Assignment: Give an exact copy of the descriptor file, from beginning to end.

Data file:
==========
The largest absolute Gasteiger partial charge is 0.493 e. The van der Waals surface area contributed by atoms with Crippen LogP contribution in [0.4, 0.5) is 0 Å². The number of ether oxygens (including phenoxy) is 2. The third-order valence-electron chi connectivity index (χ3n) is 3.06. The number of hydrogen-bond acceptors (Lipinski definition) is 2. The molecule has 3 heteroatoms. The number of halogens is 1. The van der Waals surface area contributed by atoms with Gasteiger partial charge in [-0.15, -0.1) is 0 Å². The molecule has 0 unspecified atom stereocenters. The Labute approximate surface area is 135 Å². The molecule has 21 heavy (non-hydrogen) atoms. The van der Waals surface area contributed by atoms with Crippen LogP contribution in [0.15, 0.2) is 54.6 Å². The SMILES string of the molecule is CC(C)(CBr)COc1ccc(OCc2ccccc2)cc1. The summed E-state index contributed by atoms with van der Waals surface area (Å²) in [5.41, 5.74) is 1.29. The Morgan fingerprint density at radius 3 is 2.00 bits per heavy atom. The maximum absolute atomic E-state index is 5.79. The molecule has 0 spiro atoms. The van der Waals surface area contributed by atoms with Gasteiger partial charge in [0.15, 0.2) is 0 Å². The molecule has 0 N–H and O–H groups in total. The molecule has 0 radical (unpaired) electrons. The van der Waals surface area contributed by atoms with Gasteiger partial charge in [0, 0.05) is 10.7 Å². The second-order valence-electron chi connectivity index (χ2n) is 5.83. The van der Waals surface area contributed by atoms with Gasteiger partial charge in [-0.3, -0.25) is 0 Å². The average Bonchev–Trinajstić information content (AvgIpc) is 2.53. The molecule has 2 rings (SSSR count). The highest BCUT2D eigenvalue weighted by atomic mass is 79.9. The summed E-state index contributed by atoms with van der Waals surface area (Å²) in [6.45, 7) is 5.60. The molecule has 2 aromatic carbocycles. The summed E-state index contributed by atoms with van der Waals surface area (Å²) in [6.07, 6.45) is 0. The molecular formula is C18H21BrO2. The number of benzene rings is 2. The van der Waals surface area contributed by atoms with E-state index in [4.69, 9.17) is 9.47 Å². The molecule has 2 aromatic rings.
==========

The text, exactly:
The largest absolute Gasteiger partial charge is 0.493 e. The van der Waals surface area contributed by atoms with Crippen LogP contribution in [0.4, 0.5) is 0 Å². The number of ether oxygens (including phenoxy) is 2. The third-order valence-electron chi connectivity index (χ3n) is 3.06. The number of hydrogen-bond acceptors (Lipinski definition) is 2. The molecule has 3 heteroatoms. The number of halogens is 1. The van der Waals surface area contributed by atoms with Gasteiger partial charge in [-0.15, -0.1) is 0 Å². The molecule has 0 unspecified atom stereocenters. The Labute approximate surface area is 135 Å². The molecule has 21 heavy (non-hydrogen) atoms. The van der Waals surface area contributed by atoms with Crippen LogP contribution in [0.15, 0.2) is 54.6 Å². The SMILES string of the molecule is CC(C)(CBr)COc1ccc(OCc2ccccc2)cc1. The summed E-state index contributed by atoms with van der Waals surface area (Å²) in [5.41, 5.74) is 1.29. The Morgan fingerprint density at radius 3 is 2.00 bits per heavy atom. The maximum absolute atomic E-state index is 5.79. The molecule has 0 spiro atoms. The van der Waals surface area contributed by atoms with Gasteiger partial charge in [0.15, 0.2) is 0 Å². The molecule has 0 N–H and O–H groups in total. The molecule has 0 radical (unpaired) electrons. The van der Waals surface area contributed by atoms with Gasteiger partial charge in [0, 0.05) is 10.7 Å². The second-order valence-electron chi connectivity index (χ2n) is 5.83. The van der Waals surface area contributed by atoms with Gasteiger partial charge in [-0.3, -0.25) is 0 Å². The average Bonchev–Trinajstić information content (AvgIpc) is 2.53. The molecule has 2 rings (SSSR count). The highest BCUT2D eigenvalue weighted by atomic mass is 79.9. The summed E-state index contributed by atoms with van der Waals surface area (Å²) in [6.45, 7) is 5.60. The molecule has 2 aromatic carbocycles. The summed E-state index contributed by atoms with van der Waals surface area (Å²) in [6.07, 6.45) is 0. The molecular formula is C18H21BrO2. The number of benzene rings is 2. The van der Waals surface area contributed by atoms with E-state index in [4.69, 9.17) is 9.47 Å². The molecule has 2 aromatic rings.